Uncertainty over proposals to curb foreign ownership of banks have also been questioned, he added. “On the other hand, the government has pledged to revise a list of industry sectors open to foreign companies as a part of an effort to boost foreign investment amid declining growth figures,” he said.

McCrum believes commodity prices and forex pressures “will find Indonesian companies struggling to compete, which in turn brings a different set of concerns and risks to the table”. 

Ignatius said the weakening of the rupiah had already created additional costs for any company that used US dollars to buy raw materials. “This will, in turn, create higher inflation and push up the cost for any company to continue operating,” he said. 

The price of commodities was, quite simply, “our benchmark to determine whether our projects are a go or a no-go”, said Bumi Resources Minerals enterprise-wide risk management head Rachmadi Gustrian. And Putri Perdana Sari, risk management manager at catering firm Aerofood Indonesia, said commodity price fluctuations “affect food costs and, in the end, our ability to generate or increase profit”. 

Foreign investors would continue to invest in Indonesia, Mitalevanie said, because it had “a bright future”. “It is also supported by the Asean Free Trade Area (AFTA), which will be applied in 2015, so it will be easier for foreign investors and workers doing business in Indonesia,” she said. However, Ignatius cautioned that AFTA might cause “disruption between foreign Asian workers and Indonesian workers if Indonesian workers are not able to compete”. 

He also pointed to the threat posed by last year’s street demonstrations demanding higher minimum wages. “This will cause the company on the outset to lose production,” he said. “In the longer run, it will create higher overheads. This is frightening for any company – along with the government and associations not being able to balance, it might be forced to go out of business, which would not be good for unemployment figures.”

Another people-related risk is the availability of skills and talent, as rising labour costs and low skill levels cause difficulties for companies eager to grow in Indonesia. 

McCrum said all industry sectors needed to work together to address the issue. “Education will be the key for the future. I can see a time when industry establishes and supports ‘academies’ to provide properly trained manpower to their sectors,” he said.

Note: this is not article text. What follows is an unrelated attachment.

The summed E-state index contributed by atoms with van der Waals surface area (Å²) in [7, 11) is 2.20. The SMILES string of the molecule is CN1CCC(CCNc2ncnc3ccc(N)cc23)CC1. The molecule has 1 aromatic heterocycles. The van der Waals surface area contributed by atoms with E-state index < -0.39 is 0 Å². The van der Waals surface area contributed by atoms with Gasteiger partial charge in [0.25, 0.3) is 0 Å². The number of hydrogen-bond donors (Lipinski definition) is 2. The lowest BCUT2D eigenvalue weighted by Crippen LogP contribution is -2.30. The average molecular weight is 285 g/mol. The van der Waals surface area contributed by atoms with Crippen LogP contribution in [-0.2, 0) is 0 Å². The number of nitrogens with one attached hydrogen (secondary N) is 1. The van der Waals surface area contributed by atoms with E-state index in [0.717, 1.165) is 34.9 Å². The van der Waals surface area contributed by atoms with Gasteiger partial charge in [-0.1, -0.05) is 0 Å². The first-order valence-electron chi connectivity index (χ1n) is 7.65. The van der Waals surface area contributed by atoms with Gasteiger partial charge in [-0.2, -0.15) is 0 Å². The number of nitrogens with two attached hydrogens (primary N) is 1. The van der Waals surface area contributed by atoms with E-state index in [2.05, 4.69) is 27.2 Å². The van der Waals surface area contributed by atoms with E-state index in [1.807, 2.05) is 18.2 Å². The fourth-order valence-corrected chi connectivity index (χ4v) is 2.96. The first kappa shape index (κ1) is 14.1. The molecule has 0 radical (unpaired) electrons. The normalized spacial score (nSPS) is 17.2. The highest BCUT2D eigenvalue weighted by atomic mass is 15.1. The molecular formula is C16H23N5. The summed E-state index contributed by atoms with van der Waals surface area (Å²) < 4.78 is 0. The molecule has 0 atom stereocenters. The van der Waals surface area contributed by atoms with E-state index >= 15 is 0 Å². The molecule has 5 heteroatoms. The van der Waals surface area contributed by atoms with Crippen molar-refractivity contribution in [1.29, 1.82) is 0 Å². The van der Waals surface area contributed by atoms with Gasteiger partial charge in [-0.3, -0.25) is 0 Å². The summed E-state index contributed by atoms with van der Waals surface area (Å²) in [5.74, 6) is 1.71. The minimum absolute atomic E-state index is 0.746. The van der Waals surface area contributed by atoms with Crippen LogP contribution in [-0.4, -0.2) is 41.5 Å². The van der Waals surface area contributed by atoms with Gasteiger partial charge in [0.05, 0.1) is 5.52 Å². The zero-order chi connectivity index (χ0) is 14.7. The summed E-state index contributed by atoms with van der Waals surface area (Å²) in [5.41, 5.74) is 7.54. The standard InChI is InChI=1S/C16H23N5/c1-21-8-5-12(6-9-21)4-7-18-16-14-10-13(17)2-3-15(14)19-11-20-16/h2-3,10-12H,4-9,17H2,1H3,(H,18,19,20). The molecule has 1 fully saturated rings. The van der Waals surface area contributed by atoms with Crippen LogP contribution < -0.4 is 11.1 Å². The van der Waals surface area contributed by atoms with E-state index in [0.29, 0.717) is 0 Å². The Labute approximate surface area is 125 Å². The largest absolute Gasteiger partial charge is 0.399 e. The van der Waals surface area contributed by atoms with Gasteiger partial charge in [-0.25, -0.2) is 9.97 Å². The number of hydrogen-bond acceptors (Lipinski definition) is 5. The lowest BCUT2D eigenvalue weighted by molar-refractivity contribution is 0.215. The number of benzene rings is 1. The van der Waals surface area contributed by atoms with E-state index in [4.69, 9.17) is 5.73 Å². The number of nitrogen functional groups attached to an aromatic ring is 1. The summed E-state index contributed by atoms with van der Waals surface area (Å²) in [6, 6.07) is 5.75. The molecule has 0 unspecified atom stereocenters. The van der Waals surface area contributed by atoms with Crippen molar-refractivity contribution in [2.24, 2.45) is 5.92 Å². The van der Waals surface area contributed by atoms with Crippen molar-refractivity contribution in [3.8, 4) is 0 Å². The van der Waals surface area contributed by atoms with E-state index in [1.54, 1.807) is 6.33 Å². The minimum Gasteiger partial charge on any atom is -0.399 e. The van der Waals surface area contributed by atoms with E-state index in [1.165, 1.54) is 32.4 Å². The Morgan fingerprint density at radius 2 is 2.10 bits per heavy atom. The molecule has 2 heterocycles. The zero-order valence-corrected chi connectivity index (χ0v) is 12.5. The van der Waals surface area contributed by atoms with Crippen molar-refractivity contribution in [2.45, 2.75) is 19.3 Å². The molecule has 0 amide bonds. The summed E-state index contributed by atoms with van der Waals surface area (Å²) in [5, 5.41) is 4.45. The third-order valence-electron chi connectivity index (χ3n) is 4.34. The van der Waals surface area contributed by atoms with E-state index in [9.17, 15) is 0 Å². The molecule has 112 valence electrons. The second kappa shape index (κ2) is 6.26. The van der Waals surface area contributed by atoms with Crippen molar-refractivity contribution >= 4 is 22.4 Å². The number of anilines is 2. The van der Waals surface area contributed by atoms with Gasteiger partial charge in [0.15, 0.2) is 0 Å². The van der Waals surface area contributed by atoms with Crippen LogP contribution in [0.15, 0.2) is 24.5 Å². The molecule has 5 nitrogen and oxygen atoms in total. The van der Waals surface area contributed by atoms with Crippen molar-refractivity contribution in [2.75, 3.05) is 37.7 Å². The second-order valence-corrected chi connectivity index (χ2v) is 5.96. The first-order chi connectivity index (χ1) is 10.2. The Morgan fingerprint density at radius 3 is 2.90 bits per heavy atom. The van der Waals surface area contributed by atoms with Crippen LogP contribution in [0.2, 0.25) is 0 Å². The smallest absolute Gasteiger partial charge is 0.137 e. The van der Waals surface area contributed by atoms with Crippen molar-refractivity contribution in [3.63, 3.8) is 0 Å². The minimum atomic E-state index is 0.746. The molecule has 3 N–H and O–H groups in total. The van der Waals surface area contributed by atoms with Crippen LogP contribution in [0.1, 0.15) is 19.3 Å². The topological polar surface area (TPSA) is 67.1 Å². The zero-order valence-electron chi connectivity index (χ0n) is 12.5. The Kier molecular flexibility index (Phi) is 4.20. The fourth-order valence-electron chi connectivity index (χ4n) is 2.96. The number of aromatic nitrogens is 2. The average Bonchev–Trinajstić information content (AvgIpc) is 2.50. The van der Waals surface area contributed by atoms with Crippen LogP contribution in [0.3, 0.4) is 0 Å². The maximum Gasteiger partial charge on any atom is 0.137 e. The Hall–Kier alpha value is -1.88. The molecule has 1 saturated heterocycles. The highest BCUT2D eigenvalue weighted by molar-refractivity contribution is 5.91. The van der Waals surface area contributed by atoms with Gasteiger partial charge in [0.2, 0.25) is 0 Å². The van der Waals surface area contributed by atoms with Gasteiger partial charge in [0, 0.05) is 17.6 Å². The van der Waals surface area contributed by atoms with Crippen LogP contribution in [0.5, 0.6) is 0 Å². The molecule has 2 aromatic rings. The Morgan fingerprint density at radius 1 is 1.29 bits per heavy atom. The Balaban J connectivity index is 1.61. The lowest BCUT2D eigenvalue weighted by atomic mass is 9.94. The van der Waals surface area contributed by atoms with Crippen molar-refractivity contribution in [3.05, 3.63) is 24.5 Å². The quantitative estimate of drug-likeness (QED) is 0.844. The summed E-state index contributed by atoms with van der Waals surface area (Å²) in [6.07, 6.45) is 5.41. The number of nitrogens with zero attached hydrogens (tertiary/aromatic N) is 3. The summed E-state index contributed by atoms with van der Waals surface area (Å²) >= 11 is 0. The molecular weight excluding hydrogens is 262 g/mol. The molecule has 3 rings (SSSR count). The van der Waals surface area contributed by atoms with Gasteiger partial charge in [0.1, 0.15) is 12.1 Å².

JLT Indonesia president director Arman Juffry said there was a need for a more proactive approach in introducing risk management to Indonesian business people. “Perhaps an early introduction to risk management and ERM can be done via associations, chambers and universities,” he suggested.

Risk management is often seen as more of a cost centre than a profit centre by boards in Indonesia. Ignatius felt there was a need to educate managers and executives in terms of looking at risks as a whole and not only towards transferring those risks. “People should be developed to review risks strategically and consider management risks from within – that is, the ability for a company to retain some of those risks, and potentially to transfer those risks effectively,” he said. 

Lockton head of sales (Singapore) Peter Jackson pointed to Indonesia’s “fast-growing, young, educated and articulate class of junior and middle managers”. “They are eager to learn and can be developed to apply modern thinking in the Indonesian business environment,” he said. 

Sophisticated risks

Looking ahead, issues such as dealing with sophisticated risks related to nanotechnology and biotechnology were on risk professionals’ radars. Natural catastrophe came up time and again, with one participant labelling the country a “supermarket of disaster” because of its exposure to every type of natural hazard.

McCrum saw natural catastrophes as inevitable. “Flooding is and remains a major risk in Jakarta, the financial impact of which local insurers are only starting to take notice of,” he said. 

Environmental issues would not be the only factors to hit Indonesia’s inhabitants and economy, added Mitalevanie. “The big changes will also occur in cultural, media, technological, socio-cultural, political and even biological factors. Business competition is increasing, along with a public mindset that is more self-critical than ever. Companies are required to adjust to the impact of globalisation for the sake of their survival.”